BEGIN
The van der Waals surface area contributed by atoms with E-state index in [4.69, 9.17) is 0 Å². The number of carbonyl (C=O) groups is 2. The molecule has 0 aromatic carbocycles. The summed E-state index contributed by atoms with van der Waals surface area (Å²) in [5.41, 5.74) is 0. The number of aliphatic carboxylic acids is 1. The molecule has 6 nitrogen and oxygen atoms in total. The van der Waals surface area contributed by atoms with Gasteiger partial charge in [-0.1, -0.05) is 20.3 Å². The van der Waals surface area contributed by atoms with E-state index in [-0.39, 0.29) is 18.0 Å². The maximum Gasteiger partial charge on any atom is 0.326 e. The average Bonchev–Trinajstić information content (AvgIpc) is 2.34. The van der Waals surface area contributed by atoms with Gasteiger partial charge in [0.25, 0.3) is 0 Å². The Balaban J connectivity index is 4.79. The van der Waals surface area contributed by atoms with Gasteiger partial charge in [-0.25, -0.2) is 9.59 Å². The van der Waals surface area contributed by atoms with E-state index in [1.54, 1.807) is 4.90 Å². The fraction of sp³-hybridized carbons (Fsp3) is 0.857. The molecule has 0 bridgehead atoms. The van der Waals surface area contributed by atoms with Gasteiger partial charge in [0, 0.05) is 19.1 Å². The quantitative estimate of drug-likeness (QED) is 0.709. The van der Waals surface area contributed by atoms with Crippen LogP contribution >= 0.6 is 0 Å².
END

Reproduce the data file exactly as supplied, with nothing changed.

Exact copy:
The van der Waals surface area contributed by atoms with E-state index in [4.69, 9.17) is 0 Å². The number of carbonyl (C=O) groups is 2. The molecule has 0 aromatic carbocycles. The summed E-state index contributed by atoms with van der Waals surface area (Å²) in [5.41, 5.74) is 0. The number of aliphatic carboxylic acids is 1. The molecule has 6 nitrogen and oxygen atoms in total. The van der Waals surface area contributed by atoms with Gasteiger partial charge in [-0.1, -0.05) is 20.3 Å². The van der Waals surface area contributed by atoms with E-state index in [-0.39, 0.29) is 18.0 Å². The maximum Gasteiger partial charge on any atom is 0.326 e. The average Bonchev–Trinajstić information content (AvgIpc) is 2.34. The van der Waals surface area contributed by atoms with Gasteiger partial charge in [0.25, 0.3) is 0 Å². The Balaban J connectivity index is 4.79. The van der Waals surface area contributed by atoms with Gasteiger partial charge in [-0.25, -0.2) is 9.59 Å². The van der Waals surface area contributed by atoms with E-state index in [1.54, 1.807) is 4.90 Å². The fraction of sp³-hybridized carbons (Fsp3) is 0.857. The molecule has 0 bridgehead atoms. The van der Waals surface area contributed by atoms with Gasteiger partial charge in [0, 0.05) is 19.1 Å². The quantitative estimate of drug-likeness (QED) is 0.709. The van der Waals surface area contributed by atoms with Crippen LogP contribution >= 0.6 is 0 Å².